28 January 2009

Seeking relief in the courts

So, California ER docs are suing the state of California over low reimbursement rates from Medi-Cal, the state insurance program for the indigent.

Well isn't that interesting

It's hard not to see this, coming as it does on the heels of the California Supreme Court's prohibition on balance billing, as a planned step in a coordinated strategy, especially as it involves several large ER groups.   But I don't think so.   It's reactionary -- in response to the recent budget cuts, I think, rather than being logically related to the balance billing issue.   And I am not sure how well-thought-out it truly is.  Sure, it provides a platform to get out the rhetoric that the ER safety net is unraveling, and it highlights the disgrace that is medicaid reimbursement nation-wide.   But if the suit is without merit, constructed on a shaky legal theory, as I suspect it is, it will be dismissed or otherwise lost.   That will neutralize any momentum towards reforming the Medi-Cal payment system and set the cause back quite a bit.

Maybe I'm wrong -- I hope so.   Apparently the CMA won an injunction stopping a 10% across-the-board pay cut, so there may be grounds for this suit.   But it's a big risk, and I hope it doesn't backfire.

Anyway, I can't see a less opportune time to file this suit -- the state's essentially bankrupt.

5 comments:

physasst said...

Yeah, I agree with you, as with most things, timing is paramount, and this is just an abyssmal time to think of something like this.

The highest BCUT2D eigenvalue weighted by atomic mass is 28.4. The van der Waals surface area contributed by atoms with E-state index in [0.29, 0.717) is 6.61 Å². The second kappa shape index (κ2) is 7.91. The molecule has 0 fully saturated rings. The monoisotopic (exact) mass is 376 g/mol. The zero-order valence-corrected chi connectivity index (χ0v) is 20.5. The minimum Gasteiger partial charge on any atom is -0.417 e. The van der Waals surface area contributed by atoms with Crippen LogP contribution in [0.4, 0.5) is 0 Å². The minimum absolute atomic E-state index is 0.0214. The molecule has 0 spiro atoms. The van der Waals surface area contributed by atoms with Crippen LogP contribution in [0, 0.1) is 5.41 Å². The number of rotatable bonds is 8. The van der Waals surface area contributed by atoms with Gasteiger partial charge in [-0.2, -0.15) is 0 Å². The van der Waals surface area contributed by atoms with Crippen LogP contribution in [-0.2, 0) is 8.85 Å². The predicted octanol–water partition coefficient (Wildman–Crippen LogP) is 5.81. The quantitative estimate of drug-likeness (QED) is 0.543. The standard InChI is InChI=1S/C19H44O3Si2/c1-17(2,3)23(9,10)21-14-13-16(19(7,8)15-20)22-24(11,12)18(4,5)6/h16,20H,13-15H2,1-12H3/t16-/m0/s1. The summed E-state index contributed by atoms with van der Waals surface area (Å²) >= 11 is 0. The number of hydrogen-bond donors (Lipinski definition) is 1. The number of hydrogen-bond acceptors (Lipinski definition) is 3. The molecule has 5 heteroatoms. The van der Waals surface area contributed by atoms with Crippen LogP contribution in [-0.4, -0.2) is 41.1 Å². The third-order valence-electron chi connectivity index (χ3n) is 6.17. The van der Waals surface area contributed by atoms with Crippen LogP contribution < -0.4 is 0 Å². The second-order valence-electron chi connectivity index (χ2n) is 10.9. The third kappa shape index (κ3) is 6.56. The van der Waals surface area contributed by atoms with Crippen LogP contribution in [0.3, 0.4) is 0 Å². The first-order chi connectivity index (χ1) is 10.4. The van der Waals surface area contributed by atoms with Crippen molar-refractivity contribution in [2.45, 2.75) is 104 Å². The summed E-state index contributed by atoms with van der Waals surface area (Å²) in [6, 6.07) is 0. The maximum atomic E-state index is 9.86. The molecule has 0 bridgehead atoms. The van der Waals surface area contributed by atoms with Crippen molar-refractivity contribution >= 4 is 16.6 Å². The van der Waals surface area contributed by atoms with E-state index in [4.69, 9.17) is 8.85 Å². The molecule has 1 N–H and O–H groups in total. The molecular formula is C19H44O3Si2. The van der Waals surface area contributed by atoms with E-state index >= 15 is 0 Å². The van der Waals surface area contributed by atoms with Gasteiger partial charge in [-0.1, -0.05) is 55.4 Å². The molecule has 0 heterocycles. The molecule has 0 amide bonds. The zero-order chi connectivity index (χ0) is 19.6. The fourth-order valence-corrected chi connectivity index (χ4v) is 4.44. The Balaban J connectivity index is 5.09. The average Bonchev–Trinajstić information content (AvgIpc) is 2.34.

I can't think of what they really think they might accomplish right now with this.

Anonymous said...

i'll be watching with great interest, but mostly expect it to accomplish nothing except make the public hate doctors for being "greedy"

Anonymous said...

at least the lawyers they hire will make money off of this. good for them.

JimII said...

Anons 5:09 & 5:12, do you find it strange at all to put quote marks around greedy when referring to the notion that there is something wrong with folks in the medical profession being paid what they are worth, and then posting three minutes later out of the exact same perception but of the legal profession? Are you being ironic? (BTW, obviously doctors are more valuable than lawyers, but the average lawyer in SEA makes $95K, while the average MD makes $154K. Source:Indeed.com)

JimII said...

Shadowfax,

If there are reasonable grounds for the action, I don't know that it necessarily is a bad idea. It might very well show the government doctors are serious about demanding fair compensation, and drive a settlement or the legislative equivalent of one.